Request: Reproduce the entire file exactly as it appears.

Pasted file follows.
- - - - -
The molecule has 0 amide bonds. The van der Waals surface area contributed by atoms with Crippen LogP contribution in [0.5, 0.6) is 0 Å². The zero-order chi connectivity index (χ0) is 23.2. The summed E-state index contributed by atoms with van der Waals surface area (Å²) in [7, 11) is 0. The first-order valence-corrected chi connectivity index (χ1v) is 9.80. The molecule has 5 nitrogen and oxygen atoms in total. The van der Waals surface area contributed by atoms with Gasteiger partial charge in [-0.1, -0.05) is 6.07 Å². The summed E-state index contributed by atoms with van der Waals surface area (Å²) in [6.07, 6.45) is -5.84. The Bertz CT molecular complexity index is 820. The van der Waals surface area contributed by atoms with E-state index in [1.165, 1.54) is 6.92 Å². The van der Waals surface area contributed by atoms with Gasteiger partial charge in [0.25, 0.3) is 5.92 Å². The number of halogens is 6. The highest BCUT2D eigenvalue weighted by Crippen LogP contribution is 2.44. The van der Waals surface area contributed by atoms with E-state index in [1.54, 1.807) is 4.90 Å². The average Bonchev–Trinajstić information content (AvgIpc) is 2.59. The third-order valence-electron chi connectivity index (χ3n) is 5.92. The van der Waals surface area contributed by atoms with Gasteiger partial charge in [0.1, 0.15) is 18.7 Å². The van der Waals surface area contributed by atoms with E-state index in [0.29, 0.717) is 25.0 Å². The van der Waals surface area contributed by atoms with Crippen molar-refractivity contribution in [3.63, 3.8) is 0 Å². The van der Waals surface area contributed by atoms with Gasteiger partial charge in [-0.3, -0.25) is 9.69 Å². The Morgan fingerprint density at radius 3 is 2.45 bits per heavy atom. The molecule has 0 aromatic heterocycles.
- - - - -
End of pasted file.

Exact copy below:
The molecule has 0 amide bonds. The van der Waals surface area contributed by atoms with Crippen LogP contribution in [0.5, 0.6) is 0 Å². The zero-order chi connectivity index (χ0) is 23.2. The summed E-state index contributed by atoms with van der Waals surface area (Å²) in [7, 11) is 0. The first-order valence-corrected chi connectivity index (χ1v) is 9.80. The molecule has 5 nitrogen and oxygen atoms in total. The van der Waals surface area contributed by atoms with Gasteiger partial charge in [-0.1, -0.05) is 6.07 Å². The summed E-state index contributed by atoms with van der Waals surface area (Å²) in [6.07, 6.45) is -5.84. The Bertz CT molecular complexity index is 820. The van der Waals surface area contributed by atoms with E-state index in [1.165, 1.54) is 6.92 Å². The van der Waals surface area contributed by atoms with Gasteiger partial charge in [0.25, 0.3) is 5.92 Å². The number of halogens is 6. The highest BCUT2D eigenvalue weighted by Crippen LogP contribution is 2.44. The van der Waals surface area contributed by atoms with E-state index in [1.54, 1.807) is 4.90 Å². The average Bonchev–Trinajstić information content (AvgIpc) is 2.59. The third-order valence-electron chi connectivity index (χ3n) is 5.92. The van der Waals surface area contributed by atoms with Gasteiger partial charge in [0.1, 0.15) is 18.7 Å². The van der Waals surface area contributed by atoms with E-state index in [0.29, 0.717) is 25.0 Å². The van der Waals surface area contributed by atoms with Crippen molar-refractivity contribution in [3.63, 3.8) is 0 Å². The van der Waals surface area contributed by atoms with Gasteiger partial charge in [-0.3, -0.25) is 9.69 Å². The Morgan fingerprint density at radius 3 is 2.45 bits per heavy atom. The molecule has 0 aromatic heterocycles.